Written by Arthur Debsi Born in 1906 in the district of Moharam Bek in Alexandria to an aristocratic family, of Turkish, and Dagestan origins, the young Seif Wanly was introduced to art early. At...
SEIF WANLY, Egypt (1906 - 1979)
Written by Arthur Debsi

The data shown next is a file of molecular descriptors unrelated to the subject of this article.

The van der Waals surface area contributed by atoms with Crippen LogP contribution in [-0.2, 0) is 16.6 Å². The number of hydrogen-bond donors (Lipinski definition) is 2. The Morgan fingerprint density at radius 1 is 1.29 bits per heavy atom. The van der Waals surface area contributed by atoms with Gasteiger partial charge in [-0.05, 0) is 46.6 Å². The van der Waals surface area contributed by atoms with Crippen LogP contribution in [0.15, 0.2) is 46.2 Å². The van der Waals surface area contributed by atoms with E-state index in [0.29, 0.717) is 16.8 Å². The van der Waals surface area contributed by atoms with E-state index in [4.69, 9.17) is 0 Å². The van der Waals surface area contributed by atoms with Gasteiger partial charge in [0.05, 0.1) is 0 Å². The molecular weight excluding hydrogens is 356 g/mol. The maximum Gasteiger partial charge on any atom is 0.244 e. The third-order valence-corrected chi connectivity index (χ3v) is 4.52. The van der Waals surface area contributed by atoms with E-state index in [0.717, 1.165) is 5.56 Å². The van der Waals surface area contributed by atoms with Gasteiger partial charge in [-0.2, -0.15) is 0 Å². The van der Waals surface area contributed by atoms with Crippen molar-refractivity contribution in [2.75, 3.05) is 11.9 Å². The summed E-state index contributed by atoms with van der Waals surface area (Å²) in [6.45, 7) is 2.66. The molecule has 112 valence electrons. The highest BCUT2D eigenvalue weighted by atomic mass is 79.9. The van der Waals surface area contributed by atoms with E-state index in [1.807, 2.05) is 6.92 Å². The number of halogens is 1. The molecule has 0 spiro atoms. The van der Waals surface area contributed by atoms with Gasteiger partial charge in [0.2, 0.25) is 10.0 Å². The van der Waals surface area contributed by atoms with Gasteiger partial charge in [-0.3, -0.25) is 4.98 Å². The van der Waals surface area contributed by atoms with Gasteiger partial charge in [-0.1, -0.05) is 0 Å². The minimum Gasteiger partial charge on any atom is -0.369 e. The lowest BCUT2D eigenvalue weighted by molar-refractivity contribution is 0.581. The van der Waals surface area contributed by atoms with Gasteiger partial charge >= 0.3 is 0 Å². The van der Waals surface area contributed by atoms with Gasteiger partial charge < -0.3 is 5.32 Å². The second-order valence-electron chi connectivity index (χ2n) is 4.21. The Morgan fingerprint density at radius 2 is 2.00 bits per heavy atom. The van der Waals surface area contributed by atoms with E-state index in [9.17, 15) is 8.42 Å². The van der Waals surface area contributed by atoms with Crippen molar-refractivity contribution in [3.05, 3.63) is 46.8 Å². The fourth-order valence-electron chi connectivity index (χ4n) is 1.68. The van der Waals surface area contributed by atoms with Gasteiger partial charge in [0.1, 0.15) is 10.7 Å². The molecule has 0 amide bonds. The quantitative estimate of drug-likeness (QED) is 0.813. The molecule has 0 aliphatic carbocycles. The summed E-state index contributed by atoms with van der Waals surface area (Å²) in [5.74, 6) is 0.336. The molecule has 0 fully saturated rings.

Born in 1906 in the district of Moharam Bek in Alexandria to an aristocratic family, of Turkish, and Dagestan origins, the young Seif Wanly was introduced to art early. At that time, it was effectively common for children from this social status, to receive an art education, provided by private tutors, mainly foreigners. And because of the high expectations of the family, this was supposedly not conceivable for Wanly to take up an artistic career. However, this didn’t prevent him to attend class in the studio of the Italian painter Ottorino Bichhi (1878-1949) between 1925 to 1929, without telling his parents. Yet, his teacher had to leave Egypt for Italy before the outbreak of the WWII. Again, the passion of Wanly for making art was such that he kept on painting, and imposed in the artistic scene of Alexandria. In 1935, he co-founded with his brother Adham Wanly (1908-1959), and their friends the Egyptian painter Ahmad Fahmi, and the movie maker Mohammed Bayoumi (1894-1963); the Hall for Fine arts in Alexandria. This initiative aimed to encourage the general practice of fines arts, including photography, and acting. Not a fully-fledged artist, Seif Wanly used to work as an employee at the customs archive in the port of Alexandria; and would dedicate the rest of his time to painting. He eventually established an atelier in a building owned by Prince Youssef Kamal (1882-1969), and which progressively turned into a cultural venue, gathering painters, intellectuals, and even British soldiers, who were art-lovers. Through their multiple, and enriching interactions, and conversations, Seif Wanly was able to discover styles, and art movements from Europe, which would have an impact on his oeuvre later on. In summer 1957, he became a teacher in the department of painting at the Faculty of Fine Arts in Alexandria, newly opened by the Egyptian sculptor Ahmad Osman (1907-1970). His involvement in the cultural institutions is also notable, as he worked as a technical advisor for the several cultural palaces of the city, and was president of the National Society of Fine Arts in Alexandria.